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The Singing Line: Tracking the Australian Adventures of My Intrepid Victorian Ancestors
Synopses & Reviews
A charming true-life romantic adventure about a pair of young British couples--one hundred fifty years apart--braving the exotic rigors of the Australian Outback
The Singing Line is a wondrous narrative that combines the historical adventure of Longitude or Endurance with the keen insights and rambling rhythms of Under the Tuscan Sun and A Year in Provence.
One hundred sixty years ago, Charles Todd, an impecunious astronomer's assistant, was sitting in his prosperous relatives' drawing room in Oxford, England, telling them of his dreams. He wished to go to South Australia and seek his fortune in the wild colony as Government Astronomer and Superintendent of Telegraphs. What he did not mention was that he also intended to string a telegraph wire--"the singing line"--across the brutal Australian Outback, which no human had ever even crossed before. Charles despaired of only one thing: finding a wife willing to brave such hardship with him. Suddenly, twelve-year-old Alice, hiding beneath the chaise longue, piped up: "I will marry you, Mr. Todd, if no one else will." And seven years later, so she did.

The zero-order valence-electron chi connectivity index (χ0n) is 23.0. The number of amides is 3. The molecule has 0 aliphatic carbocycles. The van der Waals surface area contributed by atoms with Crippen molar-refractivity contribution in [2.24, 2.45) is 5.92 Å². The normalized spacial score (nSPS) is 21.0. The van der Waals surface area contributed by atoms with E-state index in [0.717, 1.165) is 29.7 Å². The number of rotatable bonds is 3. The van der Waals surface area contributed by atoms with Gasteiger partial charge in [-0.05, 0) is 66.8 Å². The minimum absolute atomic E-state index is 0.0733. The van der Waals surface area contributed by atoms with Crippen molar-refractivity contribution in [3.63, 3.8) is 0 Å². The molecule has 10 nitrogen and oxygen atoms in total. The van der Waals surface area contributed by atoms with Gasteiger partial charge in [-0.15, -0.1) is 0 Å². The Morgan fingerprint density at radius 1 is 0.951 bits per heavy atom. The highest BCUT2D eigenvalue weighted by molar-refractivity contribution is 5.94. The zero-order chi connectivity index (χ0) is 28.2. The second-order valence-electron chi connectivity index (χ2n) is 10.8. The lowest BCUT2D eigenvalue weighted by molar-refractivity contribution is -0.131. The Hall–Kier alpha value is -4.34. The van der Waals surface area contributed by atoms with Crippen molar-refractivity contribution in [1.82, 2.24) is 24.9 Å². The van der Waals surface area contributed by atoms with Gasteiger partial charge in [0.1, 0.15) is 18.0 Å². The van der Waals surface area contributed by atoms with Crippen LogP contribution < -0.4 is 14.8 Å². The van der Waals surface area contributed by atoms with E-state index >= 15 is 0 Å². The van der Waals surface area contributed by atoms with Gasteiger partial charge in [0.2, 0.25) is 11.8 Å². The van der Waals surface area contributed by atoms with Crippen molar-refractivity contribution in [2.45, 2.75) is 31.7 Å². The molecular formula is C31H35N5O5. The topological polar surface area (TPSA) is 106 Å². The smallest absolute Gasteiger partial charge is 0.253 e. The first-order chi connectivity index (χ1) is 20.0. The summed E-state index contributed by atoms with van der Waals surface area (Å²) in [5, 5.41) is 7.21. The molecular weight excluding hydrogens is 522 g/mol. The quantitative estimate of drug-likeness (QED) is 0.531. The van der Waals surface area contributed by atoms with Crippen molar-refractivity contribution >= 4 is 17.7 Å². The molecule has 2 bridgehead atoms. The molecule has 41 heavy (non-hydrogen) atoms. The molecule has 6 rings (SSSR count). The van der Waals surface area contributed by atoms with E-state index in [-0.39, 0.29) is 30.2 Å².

Alice Thomson, a young, successful British journalist, decided to trace the paths taken by Charles and Alice Todd, her great-great-grandparents. These two intrepid souls had left the comforts of Victorian England to settle in South Australia, the most remote part of the British Empire in the 1840s. Charles's quest to connect the desolate continent with the rest of the world by stringing telegraph wire from south to north was an almost unimaginably difficult feat. Even today the journey is something of an ordeal, as Alice Thomson and her bemused and long-suffering husband, Edward, learned.
Thomson spins the fascinating tale of the Todds' adventures Down Under with wit and grace. Charles did in fact succeed in laying his "singing line" across the Outback, an astonishing feat requiring the peculiarly Victorian virtue of pluck. Alice, from a comfortable home, suddenly had to adapt to the life of a frontier wife in the oddest and most isolated place imaginable. Charles's implacable derring-do--his many expeditions and near-disasters--and Alice's equally brave attempts to re-create a proper British life in a land of dust, flies, kangaroos, and emus make for a tale equal parts charm and excitement.
About the Author
Alice Thomson is associate editor, columnist, and interviewer for the Daily Telegraph. Born in 1967, she is also restaurant critic for The Spectator. She was named Alice after her great-great-grandmother Alice Todd, for whom Alice Springs, Australia, is also named.
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